UNITED STATES DISTRICT COURT EASTERN DISTRICT OF CALIFORNIA
July 15, 2010
CHARLES FORDJOUR, PLAINTIFF,
JAMES HARTLEY, ET AL., DEFENDANTS.
The opinion of the court was delivered by: Sheila K. Oberto United States Magistrate Judge
FINDINGS AND RECOMMENDATIONS RECOMMENDING DISMISSAL OF PLAINTIFF'S CLAIMS OBJECTIONS DUE WITHIN 30 DAYS (Doc. 9)
Plaintiff Charles Fordjour ("Plaintiff") is a state prisoner proceeding pro se and in forma pauperis in this civil rights action pursuant to 42 U.S.C. § 1983. Plaintiff is in the custody of the California Department of Corrections and Rehabilitation ("CDCR") and is currently incarcerated at Yuba County Jail in Marysville, California. However, the events described in Plaintiff's complaint took place while Plaintiff was incarcerated at several other detention facilities. Plaintiff is suing under section 1983 for the violation of his constitutional rights stemming from an alleged conspiracy to murder Plaintiff and alleged illegal government experiments conducted on Plaintiff without his consent. Plaintiff names more than 30 individuals and organizations as defendants. For the reasons set forth below, the Court recommends that this action be dismissed without leave to amend.
I. Screening Requirement
The Court is required to screen complaints brought by prisoners seeking relief against a governmental entity or officer or employee of a governmental entity. 28 U.S.C. § 1915A(a). The Court must dismiss a complaint or portion thereof if the prisoner has raised claims that are legally "frivolous or malicious," that fail to state a claim upon which relief may be granted, or that seek monetary relief from a defendant who is immune from such relief. 28 U.S.C. § 1915A(b)(1), (2). "Notwithstanding any filing fee, or any portion thereof, that may have been paid, the court shall dismiss the case at any time if the court determines that . . . the action or appeal . . . fails to state a claim upon which relief may be granted." 28 U.S.C. § 1915(e)(2)(B)(ii).
In determining whether a complaint fails to state a claim, the Court uses the same pleading standard used under Federal Rule of Civil Procedure 8(a). Under Rule 8(a), a complaint must contain "a short and plain statement of the claim showing that the pleader is entitled to relief." Fed. R. Civ. P. 8(a)(2). "[T]he pleading standard Rule 8 announces does not require 'detailed factual allegations,' but it demands more than an unadorned, the-defendant-unlawfully-harmed-me accusation." Ashcroft v. Iqbal, 129 S.Ct. 1937, 1949 (2009) (quoting Bell Atlantic Corp. v. Twombly, 550 U.S. 544, 555 (2007)). "[A] complaint must contain sufficient factual matter, accepted as true, to 'state a claim to relief that is plausible on its face.'" Id. (quoting Twombly, 550 U.S. at 570). "[A] complaint [that] pleads facts that are 'merely consistent with' a defendant's liability . . . 'stops short of the line between possibility and plausibility of entitlement to relief.'" Id. (quoting Twombly, 550 U.S. at 557). Further, although a court must accept as true all factual allegations contained in a complaint, a court need not accept a plaintiff's legal conclusions as true. Id. "Threadbare recitals of the elements of a cause of action, supported by mere conclusory statements, do not suffice." Id. (quoting Twombly, 550 U.S. at 555).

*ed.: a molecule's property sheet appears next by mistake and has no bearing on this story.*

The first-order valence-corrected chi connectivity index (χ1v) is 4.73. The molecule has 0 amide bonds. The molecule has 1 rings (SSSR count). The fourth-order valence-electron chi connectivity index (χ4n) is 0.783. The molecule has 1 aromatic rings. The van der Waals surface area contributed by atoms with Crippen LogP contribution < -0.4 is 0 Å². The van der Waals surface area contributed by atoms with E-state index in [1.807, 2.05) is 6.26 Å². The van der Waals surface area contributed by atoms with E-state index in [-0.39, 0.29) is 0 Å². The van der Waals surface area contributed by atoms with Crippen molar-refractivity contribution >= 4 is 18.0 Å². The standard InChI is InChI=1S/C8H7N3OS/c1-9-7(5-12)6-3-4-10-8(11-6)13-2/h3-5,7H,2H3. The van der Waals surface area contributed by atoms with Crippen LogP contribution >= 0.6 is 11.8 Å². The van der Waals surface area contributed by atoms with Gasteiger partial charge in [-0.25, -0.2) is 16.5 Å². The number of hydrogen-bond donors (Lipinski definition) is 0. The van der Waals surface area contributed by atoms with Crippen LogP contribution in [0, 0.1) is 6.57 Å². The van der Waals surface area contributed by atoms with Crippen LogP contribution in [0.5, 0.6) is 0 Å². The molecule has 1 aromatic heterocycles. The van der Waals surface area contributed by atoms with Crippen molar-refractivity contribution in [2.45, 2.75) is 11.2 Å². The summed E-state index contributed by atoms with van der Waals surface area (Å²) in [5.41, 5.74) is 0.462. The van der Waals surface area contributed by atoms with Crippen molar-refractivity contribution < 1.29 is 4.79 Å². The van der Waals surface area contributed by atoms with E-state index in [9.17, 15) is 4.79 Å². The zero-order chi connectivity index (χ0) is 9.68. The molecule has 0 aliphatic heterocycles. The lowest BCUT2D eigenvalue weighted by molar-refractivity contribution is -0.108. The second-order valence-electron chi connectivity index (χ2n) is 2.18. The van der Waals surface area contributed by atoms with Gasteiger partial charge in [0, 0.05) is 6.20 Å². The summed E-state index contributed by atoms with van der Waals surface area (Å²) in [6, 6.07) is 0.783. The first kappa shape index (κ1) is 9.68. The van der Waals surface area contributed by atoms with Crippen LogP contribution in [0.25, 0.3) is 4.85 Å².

A. Procedural Background
Plaintiff filed the original complaint in this action on December 17, 2007. (Doc. #1.) The Court screened Plaintiff's original complaint on June 24, 2008. (Doc. #7.) The Court dismissed Plaintiff's complaint for failing to state any claims and granted Plaintiff leave to file an amended complaint. Plaintiff filed his first amended complaint on July 25, 2008. (Doc. #9.) This action proceeds on Plaintiff's first amended complaint.
B. Factual Background